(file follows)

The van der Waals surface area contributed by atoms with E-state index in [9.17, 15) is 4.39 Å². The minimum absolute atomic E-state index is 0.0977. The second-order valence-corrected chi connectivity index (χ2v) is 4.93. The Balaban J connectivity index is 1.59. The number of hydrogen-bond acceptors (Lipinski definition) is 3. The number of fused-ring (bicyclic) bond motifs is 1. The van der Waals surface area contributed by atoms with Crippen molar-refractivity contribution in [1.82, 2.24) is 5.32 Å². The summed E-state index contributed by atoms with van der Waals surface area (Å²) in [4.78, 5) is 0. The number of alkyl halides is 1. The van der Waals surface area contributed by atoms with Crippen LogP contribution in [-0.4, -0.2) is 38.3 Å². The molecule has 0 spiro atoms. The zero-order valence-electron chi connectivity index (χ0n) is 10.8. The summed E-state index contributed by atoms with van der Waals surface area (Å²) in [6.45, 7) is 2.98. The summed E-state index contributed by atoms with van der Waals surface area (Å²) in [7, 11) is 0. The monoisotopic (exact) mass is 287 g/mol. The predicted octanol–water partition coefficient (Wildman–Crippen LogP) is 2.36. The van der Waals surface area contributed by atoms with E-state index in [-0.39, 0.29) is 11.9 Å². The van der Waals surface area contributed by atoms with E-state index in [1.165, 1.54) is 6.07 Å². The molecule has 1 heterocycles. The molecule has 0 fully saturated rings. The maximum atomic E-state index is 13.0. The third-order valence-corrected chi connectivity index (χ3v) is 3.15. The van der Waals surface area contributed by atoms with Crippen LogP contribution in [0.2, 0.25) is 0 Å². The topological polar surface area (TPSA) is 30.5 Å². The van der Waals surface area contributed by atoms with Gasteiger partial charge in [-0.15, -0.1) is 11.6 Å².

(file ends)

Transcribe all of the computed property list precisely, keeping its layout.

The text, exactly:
The van der Waals surface area contributed by atoms with E-state index in [9.17, 15) is 4.39 Å². The minimum absolute atomic E-state index is 0.0977. The second-order valence-corrected chi connectivity index (χ2v) is 4.93. The Balaban J connectivity index is 1.59. The number of hydrogen-bond acceptors (Lipinski definition) is 3. The number of fused-ring (bicyclic) bond motifs is 1. The van der Waals surface area contributed by atoms with Crippen molar-refractivity contribution in [1.82, 2.24) is 5.32 Å². The summed E-state index contributed by atoms with van der Waals surface area (Å²) in [4.78, 5) is 0. The number of alkyl halides is 1. The van der Waals surface area contributed by atoms with Crippen LogP contribution in [-0.4, -0.2) is 38.3 Å². The molecule has 0 spiro atoms. The zero-order valence-electron chi connectivity index (χ0n) is 10.8. The summed E-state index contributed by atoms with van der Waals surface area (Å²) in [6.45, 7) is 2.98. The summed E-state index contributed by atoms with van der Waals surface area (Å²) in [7, 11) is 0. The monoisotopic (exact) mass is 287 g/mol. The predicted octanol–water partition coefficient (Wildman–Crippen LogP) is 2.36. The van der Waals surface area contributed by atoms with E-state index in [-0.39, 0.29) is 11.9 Å². The van der Waals surface area contributed by atoms with E-state index in [1.165, 1.54) is 6.07 Å². The molecule has 1 heterocycles. The molecule has 0 fully saturated rings. The maximum atomic E-state index is 13.0. The third-order valence-corrected chi connectivity index (χ3v) is 3.15. The van der Waals surface area contributed by atoms with Crippen LogP contribution in [0.2, 0.25) is 0 Å². The topological polar surface area (TPSA) is 30.5 Å². The van der Waals surface area contributed by atoms with Gasteiger partial charge in [-0.15, -0.1) is 11.6 Å².